Palaima: Encourage all to nurture safer communities
Tom Palaima, Local Contributor Austin American-Statesman
Updated: 10:35 p.m. Tuesday, July 24, 2012
Published: 7:04 p.m. Tuesday, July 24, 2012 Print version July 25, 2012
Driving up to Denton on Friday afternoon I received a call from the Fox news station in Austin asking me whether the shooting in Aurora, Colo., was connected with “The Dark Knight Rises” Batman movie that was playing in the theater where James Holmes is suspected of killing 12 and wounding 59 people.
For more than two decades, I have studied how human beings respond to violent acts in different historical and cultural settings. On Saturday, Austin’s CBS affiliate asked me how to talk to children about the Aurora shooting.
Like others before him, the Colorado suspect has stolen from us, young and old, the basic belief that we can go about our normal lives without being afraid. Driving from Denton to Austin on Interstate 35 the previous Sunday night in heavy traffic during torrential rains, I felt this social act of faith.
Driving an interstate highway under any conditions takes a village, citizens trusting other citizens to keep each other safe. Now we must use the same trust when we sit down together in a movie theater.
There are a lot of questions when innocent people are killed in what is normally a peaceful communal space. We have asked them since Charles Whitman went up the University of Texas Tower in August 1966.
Psychologists, sociologists, legal and law enforcement experts have examined the backgrounds and motivations of perpetrators, the triggers that prompt them to kill, the practical factors that enable them to do so.
If we all learned by heart the profiles that have been devised and applied them to every person we met, we would not identify every potential shooter.
Christopher J. Ferguson and two co-authors in the Journal of Police Crisis Negotiations in 2011 analyzed false stereotypes and sound identifiers, based on a definitive 2002 study of 37 school shootings and 41 attackers by the U.S. Secret Service. Their analysis showed:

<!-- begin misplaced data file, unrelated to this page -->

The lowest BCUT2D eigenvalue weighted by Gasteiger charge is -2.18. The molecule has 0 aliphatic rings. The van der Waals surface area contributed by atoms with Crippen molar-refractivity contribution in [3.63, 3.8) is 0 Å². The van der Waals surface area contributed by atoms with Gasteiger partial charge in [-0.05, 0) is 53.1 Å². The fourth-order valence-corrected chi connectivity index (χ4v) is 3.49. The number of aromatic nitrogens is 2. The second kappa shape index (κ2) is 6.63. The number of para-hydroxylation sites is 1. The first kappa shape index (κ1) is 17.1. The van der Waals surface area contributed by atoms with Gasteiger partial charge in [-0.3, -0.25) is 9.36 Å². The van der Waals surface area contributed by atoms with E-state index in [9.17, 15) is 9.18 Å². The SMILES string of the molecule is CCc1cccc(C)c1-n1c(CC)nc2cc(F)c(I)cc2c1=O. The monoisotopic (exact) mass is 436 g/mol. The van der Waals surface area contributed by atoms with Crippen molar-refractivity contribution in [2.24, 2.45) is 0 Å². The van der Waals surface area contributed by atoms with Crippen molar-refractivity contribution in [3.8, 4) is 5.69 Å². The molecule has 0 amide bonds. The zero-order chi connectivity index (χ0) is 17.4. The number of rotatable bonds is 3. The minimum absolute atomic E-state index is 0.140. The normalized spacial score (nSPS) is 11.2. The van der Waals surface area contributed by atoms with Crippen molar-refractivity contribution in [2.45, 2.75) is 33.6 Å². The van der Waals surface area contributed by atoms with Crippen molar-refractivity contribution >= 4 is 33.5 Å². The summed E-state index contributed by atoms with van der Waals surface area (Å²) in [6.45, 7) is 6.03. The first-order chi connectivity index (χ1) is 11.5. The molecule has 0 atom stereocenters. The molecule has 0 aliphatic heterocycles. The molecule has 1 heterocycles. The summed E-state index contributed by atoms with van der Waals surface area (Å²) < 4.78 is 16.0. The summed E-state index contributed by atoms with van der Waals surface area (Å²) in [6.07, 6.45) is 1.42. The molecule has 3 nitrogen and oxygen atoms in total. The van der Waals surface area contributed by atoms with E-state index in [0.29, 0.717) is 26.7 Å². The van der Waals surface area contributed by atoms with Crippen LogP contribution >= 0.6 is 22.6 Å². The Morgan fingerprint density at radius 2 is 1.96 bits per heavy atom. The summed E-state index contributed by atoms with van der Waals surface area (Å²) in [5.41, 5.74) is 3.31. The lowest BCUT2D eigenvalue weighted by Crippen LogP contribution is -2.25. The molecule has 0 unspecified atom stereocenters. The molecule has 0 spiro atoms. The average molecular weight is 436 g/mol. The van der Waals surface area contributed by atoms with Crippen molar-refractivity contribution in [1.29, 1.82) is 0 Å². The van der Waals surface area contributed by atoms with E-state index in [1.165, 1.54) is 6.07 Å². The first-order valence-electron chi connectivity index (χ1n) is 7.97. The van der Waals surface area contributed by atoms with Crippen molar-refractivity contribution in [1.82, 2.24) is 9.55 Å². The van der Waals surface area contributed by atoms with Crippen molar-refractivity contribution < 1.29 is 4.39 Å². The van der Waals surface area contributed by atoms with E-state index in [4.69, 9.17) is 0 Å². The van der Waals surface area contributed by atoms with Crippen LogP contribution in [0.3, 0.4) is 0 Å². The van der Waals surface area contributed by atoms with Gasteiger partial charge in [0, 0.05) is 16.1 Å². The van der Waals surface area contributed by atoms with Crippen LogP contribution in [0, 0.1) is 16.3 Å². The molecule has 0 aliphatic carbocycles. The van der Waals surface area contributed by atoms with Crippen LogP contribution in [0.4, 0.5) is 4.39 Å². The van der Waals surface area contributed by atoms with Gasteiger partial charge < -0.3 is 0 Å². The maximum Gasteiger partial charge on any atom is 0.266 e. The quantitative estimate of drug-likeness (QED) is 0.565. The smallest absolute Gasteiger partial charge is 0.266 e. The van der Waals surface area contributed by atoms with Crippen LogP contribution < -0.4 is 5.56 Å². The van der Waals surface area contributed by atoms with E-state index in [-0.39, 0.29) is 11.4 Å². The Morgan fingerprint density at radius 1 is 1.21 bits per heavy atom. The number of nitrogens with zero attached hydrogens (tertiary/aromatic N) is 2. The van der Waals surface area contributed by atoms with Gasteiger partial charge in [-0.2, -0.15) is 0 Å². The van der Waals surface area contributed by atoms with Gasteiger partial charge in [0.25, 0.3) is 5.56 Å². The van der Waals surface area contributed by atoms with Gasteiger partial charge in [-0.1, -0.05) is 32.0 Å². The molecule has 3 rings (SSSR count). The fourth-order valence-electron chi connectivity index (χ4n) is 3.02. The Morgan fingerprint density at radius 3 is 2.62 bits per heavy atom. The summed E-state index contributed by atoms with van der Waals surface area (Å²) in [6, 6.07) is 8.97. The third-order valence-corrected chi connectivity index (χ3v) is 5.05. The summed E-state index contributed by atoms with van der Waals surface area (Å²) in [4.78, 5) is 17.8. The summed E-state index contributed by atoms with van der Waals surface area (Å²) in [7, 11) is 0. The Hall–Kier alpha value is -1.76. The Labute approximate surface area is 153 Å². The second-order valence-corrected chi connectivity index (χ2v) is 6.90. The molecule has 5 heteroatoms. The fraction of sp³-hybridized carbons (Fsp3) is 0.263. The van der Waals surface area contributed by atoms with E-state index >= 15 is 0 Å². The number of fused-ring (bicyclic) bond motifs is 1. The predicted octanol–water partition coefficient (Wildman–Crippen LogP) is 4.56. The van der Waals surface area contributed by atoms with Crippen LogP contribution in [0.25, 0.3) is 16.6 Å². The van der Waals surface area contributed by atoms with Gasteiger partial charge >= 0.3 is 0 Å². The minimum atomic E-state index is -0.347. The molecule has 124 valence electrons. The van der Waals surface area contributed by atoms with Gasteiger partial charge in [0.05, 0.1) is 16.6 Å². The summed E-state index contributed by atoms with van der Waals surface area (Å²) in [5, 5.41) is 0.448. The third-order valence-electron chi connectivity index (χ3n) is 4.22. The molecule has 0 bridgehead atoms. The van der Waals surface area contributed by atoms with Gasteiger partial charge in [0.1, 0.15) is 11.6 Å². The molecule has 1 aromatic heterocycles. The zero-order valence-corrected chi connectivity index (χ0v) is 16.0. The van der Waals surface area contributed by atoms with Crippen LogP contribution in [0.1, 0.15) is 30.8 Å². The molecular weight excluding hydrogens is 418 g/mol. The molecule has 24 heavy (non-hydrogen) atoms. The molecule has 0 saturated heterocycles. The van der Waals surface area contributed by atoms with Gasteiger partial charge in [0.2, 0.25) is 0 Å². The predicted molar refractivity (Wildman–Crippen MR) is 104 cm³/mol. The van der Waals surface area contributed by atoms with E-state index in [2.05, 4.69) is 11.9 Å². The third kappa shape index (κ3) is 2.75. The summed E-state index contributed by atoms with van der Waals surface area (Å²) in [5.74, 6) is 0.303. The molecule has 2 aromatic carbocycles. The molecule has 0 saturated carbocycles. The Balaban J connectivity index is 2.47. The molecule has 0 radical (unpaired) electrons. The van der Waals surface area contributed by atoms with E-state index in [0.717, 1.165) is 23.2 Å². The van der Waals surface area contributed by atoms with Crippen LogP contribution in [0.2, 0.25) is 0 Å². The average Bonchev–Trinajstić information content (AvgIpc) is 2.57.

■ Fifteen percent of attackers showed interest in violent video games, about half in violent media in general.
■ Twelve percent of the shooters “had no friends.”
■ One-third were socially isolated.
■ Two out of three shooters, then, are well-socialized.
■ Only one out of eight was a true loner.
■ About nine out of 10 showed no more interest in violent video games and movies than ordinary teenagers or young adults.
■ Many “attackers” are good and likable students.
Holmes, who was arrested at the scene of the theater shootings, was so described by classmates in high school, college and graduate school.
Student peers described Colton Tooley, the shooter at the University of Texas at Austin in September 2010 who killed no one but himself, as bright, polite and helpful. I spoke with some of his teachers. They were bewildered and truly sorrowful for him.
Better predictors are internal:
■ Sixty-one percent of attackers suffered from depression.
■ Seventy-eight percent contemplated or attempted suicide.
■ Ninety-eight percent suffered a recent personal loss.
■ Seven out of 10 felt they had been wronged.
■ Very few of them had talked to a trained mental health counselor.
Did “The Dark Knight Rises” drive James Holmes to allegedly shoot random moviegoers?
Holmes dyed his hair and is reported to have said when arrested, “I am the Joker.” He left Batman paraphernalia in his booby-trapped apartment.
He did not choose the Batman film at random. He planned his attack.
The movie was an element in whatever fantasy he was acting out. So was his SWAT-team garb.
The movie provided the occasion, but not the core motivation.
If we had made it harder to acquire the kinds of weapons and the 6,000 rounds of ammunition Holmes bought, fewer people would have been killed or wounded.
Holmes might have been delayed in taking action long enough for his personal psychological crisis to pass.
According to President Barack Obama, tragedies like these remind us that we are a family united in grief.
It would be better to unite in kindness before tragedy strikes, to care actively for one another in our homes, schools, churches, work places and other public spaces, to be aware of others who may need help, to de-stigmatize seeking mental health counseling.
Colton Tooley and James Holmes prove that “normal” people living alongside us can feel alone and troubled. They can use strange reasoning. Whitman killed the two women he loved most to spare them the shame he wanted to cause his father by killing a dozen people at random with a rifle.
Teach your children to love and care for their friends. Tell them that troubled people can sometimes think and do very bad things, but we can love and protect one another, including helping those who need help get help.
Palaima is a professor at the University of Texas at Austin; email@example.com.